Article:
This stuff is important! Its important for the girls in the photos and its important for our future daughters. I want my future little girl to feel beautiful and like she can do anything, and I know that telling her all of that is only the first step. Representation matters.
In case you can’t watch the video, it states that in the year 2020, (the centennial of women’s suffrage) the Treasury plans to introduce a new $10 bill with a woman on it. You can vote for who will be on the new bill by using the hashtag #thenew10; so far a lot of people have been voting for Harriet Tubman, Rosa Parks, Susan B Anthony, and Eleanor Roosevelt.
I was looking up some stuff to see if i could find the Sacajawea dollar after seeing this post, and I found this video on CNN’s website. The full article can be found here.
This is the first I’ve heard of this, and it’s pretty exciting to me, so I thought I’d share it with you guys. You can find more info on the whole thing here.
I’m personally rooting for Harriet Tubman or Rosa Parks because not only will she be the first woman on a bill since 1896 (Martha Washington was on the silver certificate) BUT she will also be the first person of color on a bill since the Pocahontas bill (last issued in 1869)!
Although Nicki later claimed nothing she said had anything to do with Taylor Swift, I couldn’t help but think of Taylor’s Instagram post above a few days prior. She often brings her #squad onstage with her during shows, which happens to include talented, successful women…who all embody a very similar physical type. It wasn’t until Lena Dunham popped up onstage next to them in this photo that I realized something may be off here.
After embracing feminism thanks to Lena Dunham, Taylor has been ponied as the fairy godmother of modern feminism. She surrounds herself with positive female energy, supports her friends in their careers, and ultimately proved our mothers right by not finding true love until she was happy with who she was. She is a girlpower evangelist, preaching to her fans that they are better than their mistakes and boys who don’t call them back. Great messages all around, but somewhere along the way, Taylor Swift went from being relatable to aspirational. And frankly, it’s not her job to be relatable to us. Her job is to inspire us to give her money by moving records and selling out stadiums. (I don’t know about you, but the most I’ve ever filled up a room for my work was five people at a short fiction reading, and two of them were the parents of another presenter.) She is tall, thin, white, and from a wealthy family, all characteristics we’ve been groomed to synonymize with “desirable” and “successful.” What a better way to make us want to be her, not just friends with her? What a better way for us to view her as our fearless leader?
It is important, and inevitable, to note here that Taylor had no say in her genetics or family welfare. “It’s not her fault that she’s beautiful!” you scream. And that’s true. But with privilege comes responsibility, whether we like it or not. I’m a white woman with a college degree. I’m automatically privileged. I’m not going to stand on my Tumblr soapbox and insist that my life is equally difficult for those not as privileged, or that it’s not my fault that I’m white. In the words of Roxane Gay (who I will always quote, now and forever, amen):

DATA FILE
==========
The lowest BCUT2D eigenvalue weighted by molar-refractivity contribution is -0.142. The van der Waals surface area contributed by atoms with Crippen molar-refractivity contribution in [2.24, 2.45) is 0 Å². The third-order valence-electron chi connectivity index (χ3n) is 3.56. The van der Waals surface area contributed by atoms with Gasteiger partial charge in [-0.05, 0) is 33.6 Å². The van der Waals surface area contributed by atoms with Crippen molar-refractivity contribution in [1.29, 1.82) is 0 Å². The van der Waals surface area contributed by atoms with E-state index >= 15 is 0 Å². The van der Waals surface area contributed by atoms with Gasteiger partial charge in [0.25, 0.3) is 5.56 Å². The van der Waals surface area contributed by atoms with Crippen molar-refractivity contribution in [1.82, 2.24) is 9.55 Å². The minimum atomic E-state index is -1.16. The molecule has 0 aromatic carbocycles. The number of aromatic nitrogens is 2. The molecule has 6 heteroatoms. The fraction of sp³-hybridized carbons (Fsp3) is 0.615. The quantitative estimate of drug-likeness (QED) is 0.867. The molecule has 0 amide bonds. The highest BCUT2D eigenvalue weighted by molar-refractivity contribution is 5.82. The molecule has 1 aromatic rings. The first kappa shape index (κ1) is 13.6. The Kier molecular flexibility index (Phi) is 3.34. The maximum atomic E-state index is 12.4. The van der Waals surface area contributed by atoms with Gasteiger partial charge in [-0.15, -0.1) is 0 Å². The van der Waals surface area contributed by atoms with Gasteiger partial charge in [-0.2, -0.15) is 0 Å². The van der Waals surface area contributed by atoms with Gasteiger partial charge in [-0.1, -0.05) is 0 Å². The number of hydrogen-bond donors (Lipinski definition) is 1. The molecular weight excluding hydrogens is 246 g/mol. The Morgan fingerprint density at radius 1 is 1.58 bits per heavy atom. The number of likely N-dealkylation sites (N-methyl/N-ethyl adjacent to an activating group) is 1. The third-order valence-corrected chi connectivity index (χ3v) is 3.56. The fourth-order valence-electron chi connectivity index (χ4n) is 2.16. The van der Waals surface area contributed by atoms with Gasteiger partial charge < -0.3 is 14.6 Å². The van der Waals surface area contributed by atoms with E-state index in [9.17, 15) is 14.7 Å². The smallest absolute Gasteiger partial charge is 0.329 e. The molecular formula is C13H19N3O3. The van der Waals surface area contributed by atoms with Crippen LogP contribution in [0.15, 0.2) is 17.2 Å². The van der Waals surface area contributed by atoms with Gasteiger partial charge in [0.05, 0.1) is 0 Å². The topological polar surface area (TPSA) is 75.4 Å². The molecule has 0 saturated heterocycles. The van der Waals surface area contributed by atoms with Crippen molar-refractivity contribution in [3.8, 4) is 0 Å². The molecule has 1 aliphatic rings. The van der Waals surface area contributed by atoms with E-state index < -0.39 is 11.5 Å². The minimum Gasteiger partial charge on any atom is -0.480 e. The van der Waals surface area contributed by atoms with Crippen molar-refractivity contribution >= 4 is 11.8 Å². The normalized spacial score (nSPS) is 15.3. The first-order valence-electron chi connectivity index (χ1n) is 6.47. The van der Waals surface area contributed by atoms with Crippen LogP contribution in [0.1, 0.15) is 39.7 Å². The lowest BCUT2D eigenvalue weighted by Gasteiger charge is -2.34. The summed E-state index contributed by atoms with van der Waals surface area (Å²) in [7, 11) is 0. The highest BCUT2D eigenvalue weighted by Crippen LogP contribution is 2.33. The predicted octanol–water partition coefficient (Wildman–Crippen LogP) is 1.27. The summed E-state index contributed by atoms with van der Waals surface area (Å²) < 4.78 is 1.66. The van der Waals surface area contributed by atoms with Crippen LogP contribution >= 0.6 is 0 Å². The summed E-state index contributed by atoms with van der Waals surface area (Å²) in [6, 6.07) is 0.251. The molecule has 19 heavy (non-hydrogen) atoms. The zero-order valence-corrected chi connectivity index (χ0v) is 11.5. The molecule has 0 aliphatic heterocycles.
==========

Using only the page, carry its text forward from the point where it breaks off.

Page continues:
“To have privilege in one or more areas does not mean you are wholly privileged. To acknowledge privilege is not a denial of the ways you are marginalized, the ways you have suffered. Surrendering to the acceptance of privilege is difficult but it is really all that is expected…
You could, however, use that privilege for the greater good–to try to level the playing field for everyone, to work for social justice, to bring attention to how those without certain privileges are disenfranchised. While you don’t have to do anything with your privilege, perhaps it should be an imperative of privilege to share the benefits of that privilege rather than hoard your good fortune. We’ve seen what the hoarding of privilege has done and the results are shameful.
I’m a perpetrator of White Feminism. You could say femCurrent itself has been a White Feminist platform. We haven’t ever featured writing by a WoC, and race thus far has been a non-issue. This needs to change, immediately, and we’re aware of it. That’s not excuse, and maybe that’s the case with Taylor too. Maybe she’s still figuring feminism out. Maybe it wasn’t on purpose. She did acknowledge her mistake and apologize. But that’s the danger - Taylor Swift commands a global platform. Celebrities are not politicians or orators or scholars, yet we expect the same expertise from them. We mimic their words, actions, and the glimpse of lifestyle they allow us on social media.
I like Taylor Swift. I bought “1989″ and played it over and over until my permanent roommate wanted to kill me. Her cats are really cute. And she is really, really good at her job. She’s gradually included WoC friends in her rotation. But millions of women and young girls who aren’t fully aware of feminism will receive their feminist “education” through Taylor Swift. They’ll embrace her as their feminist role model. They will believe feminism is celebrating girlfriends, telling each other to “Stay strong! <3,” and buying your own place in New York City. Yes, feminism encompasses all those things, but they may not realize it can be so much more. They will believe feminism is easy. They will tattoo Taylor Swift lyrics on their arms. They will be blinded by her privilege.